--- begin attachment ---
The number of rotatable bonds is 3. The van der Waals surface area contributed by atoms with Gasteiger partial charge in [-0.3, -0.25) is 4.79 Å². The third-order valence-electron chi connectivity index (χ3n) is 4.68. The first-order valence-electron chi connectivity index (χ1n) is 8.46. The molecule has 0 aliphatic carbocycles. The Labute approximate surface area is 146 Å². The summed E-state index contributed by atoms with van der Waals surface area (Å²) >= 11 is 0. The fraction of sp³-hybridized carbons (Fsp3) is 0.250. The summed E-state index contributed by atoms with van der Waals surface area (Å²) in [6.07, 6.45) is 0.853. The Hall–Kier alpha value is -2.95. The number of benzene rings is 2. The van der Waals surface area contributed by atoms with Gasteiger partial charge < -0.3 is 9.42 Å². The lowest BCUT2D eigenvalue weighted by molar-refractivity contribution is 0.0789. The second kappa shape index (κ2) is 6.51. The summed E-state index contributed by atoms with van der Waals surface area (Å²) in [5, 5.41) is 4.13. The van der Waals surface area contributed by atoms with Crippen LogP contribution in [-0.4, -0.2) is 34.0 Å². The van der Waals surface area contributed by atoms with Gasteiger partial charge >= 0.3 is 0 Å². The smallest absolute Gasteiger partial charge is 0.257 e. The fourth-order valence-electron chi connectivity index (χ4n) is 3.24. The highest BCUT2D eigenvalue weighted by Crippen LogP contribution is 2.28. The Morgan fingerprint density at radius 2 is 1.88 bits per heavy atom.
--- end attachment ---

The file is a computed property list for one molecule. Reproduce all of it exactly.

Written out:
The number of rotatable bonds is 3. The van der Waals surface area contributed by atoms with Gasteiger partial charge in [-0.3, -0.25) is 4.79 Å². The third-order valence-electron chi connectivity index (χ3n) is 4.68. The first-order valence-electron chi connectivity index (χ1n) is 8.46. The molecule has 0 aliphatic carbocycles. The Labute approximate surface area is 146 Å². The summed E-state index contributed by atoms with van der Waals surface area (Å²) >= 11 is 0. The fraction of sp³-hybridized carbons (Fsp3) is 0.250. The summed E-state index contributed by atoms with van der Waals surface area (Å²) in [6.07, 6.45) is 0.853. The Hall–Kier alpha value is -2.95. The number of benzene rings is 2. The van der Waals surface area contributed by atoms with Gasteiger partial charge < -0.3 is 9.42 Å². The lowest BCUT2D eigenvalue weighted by molar-refractivity contribution is 0.0789. The second kappa shape index (κ2) is 6.51. The summed E-state index contributed by atoms with van der Waals surface area (Å²) in [5, 5.41) is 4.13. The van der Waals surface area contributed by atoms with Crippen LogP contribution in [-0.4, -0.2) is 34.0 Å². The van der Waals surface area contributed by atoms with Gasteiger partial charge >= 0.3 is 0 Å². The smallest absolute Gasteiger partial charge is 0.257 e. The fourth-order valence-electron chi connectivity index (χ4n) is 3.24. The highest BCUT2D eigenvalue weighted by Crippen LogP contribution is 2.28. The Morgan fingerprint density at radius 2 is 1.88 bits per heavy atom.